ALMA COLLEGE ECOLOGICAL STATION
Location and Description
The Alma College Ecological Station, situated in the northeast corner of Montcalm County, lies within an ecological tension zone between the presettlement northern coniferous forests and the southern deciduous forests. It is approximately 16 miles directly west of Alma and covers almost 200 acres of mixed hardwood forest, open woodland, a willow marsh, and a relic sphagnum-black spruce-tamarack, boreal bog.
Located on the property is a 1600-square-foot research facility. This two-story building has a classroom, full kitchen and bath, sleeping quarters and office. Additionally, there is a 70-foot observation tower located in the forest for sampling strata from the understory to the canopy. The four acre Davis Lake, located in the bog, is a classic glacial kettle lake. It has a 75-foot boardwalk that crosses all the zones of the bog and ends at a floating dock for launching boats. There is a 1.5-mile interpretive trail that circumnavigates the bog and another 1-mile trail that samples all the major habitats of the property.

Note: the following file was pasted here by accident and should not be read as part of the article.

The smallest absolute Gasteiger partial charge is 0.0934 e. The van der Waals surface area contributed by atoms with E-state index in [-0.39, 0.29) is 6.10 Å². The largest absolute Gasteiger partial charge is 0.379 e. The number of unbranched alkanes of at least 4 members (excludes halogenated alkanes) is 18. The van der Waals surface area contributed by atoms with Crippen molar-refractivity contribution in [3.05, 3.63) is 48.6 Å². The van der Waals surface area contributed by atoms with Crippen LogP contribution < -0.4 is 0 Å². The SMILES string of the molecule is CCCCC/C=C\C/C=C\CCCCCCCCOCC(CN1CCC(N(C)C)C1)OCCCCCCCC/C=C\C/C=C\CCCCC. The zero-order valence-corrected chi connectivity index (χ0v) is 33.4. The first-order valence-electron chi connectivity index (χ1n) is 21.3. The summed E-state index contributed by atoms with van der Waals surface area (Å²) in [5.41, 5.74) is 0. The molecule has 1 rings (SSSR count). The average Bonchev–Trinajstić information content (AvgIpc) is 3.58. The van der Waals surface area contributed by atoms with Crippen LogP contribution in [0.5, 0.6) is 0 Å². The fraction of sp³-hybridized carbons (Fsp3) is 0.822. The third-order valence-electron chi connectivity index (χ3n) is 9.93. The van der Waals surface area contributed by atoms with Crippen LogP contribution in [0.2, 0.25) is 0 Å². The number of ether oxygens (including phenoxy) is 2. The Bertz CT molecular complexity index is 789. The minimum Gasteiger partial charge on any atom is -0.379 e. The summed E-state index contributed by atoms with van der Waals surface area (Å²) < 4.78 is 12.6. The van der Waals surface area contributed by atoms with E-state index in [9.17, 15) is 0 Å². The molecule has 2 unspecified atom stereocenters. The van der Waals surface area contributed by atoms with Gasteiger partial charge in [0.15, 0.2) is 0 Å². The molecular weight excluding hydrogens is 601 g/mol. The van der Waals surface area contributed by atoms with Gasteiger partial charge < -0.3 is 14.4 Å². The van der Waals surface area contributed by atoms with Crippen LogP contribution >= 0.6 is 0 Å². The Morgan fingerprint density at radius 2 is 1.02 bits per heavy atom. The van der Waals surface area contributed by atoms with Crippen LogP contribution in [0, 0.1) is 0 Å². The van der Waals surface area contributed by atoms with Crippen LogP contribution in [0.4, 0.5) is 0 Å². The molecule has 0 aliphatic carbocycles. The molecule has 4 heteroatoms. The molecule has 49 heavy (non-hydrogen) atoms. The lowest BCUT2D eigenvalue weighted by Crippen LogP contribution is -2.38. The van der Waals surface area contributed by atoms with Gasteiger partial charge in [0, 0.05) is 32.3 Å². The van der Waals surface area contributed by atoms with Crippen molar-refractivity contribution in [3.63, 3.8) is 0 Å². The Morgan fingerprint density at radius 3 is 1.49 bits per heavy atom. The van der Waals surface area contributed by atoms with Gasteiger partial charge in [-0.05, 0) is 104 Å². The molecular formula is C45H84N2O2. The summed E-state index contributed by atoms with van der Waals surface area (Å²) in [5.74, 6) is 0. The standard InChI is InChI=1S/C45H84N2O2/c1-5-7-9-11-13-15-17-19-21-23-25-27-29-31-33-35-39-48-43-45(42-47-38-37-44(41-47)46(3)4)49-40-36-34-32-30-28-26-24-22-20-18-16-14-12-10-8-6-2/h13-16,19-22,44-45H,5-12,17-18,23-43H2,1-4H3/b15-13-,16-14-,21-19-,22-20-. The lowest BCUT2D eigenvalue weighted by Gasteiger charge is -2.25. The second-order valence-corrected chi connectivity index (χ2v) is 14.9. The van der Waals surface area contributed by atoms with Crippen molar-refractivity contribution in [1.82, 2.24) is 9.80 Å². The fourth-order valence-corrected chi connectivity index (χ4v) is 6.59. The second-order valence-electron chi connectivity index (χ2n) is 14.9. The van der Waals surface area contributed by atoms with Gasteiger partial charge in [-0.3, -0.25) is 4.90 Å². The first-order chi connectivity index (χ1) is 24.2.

The ecological station, casually referred to as "the Bog" or "the Station" is used by the biology department for lab field trips for the general biology courses (for both majors and non-majors), ecology, animal behavior and many of the spring term courses. Over the years, numerous students have chosen to conduct independent research projects that have looked at a wide range of topics from ecology to paleontology.
Finally, the Alma College Bird Observatory (ACBO) is also located on the property. ACBO conducts research on the station's breeding birds, its winter bird populations, and birds' migratory uses of the property. The majority of the research is via the capture (in mist nets), marking (with numbered aluminum bands), and release of birds found on the property.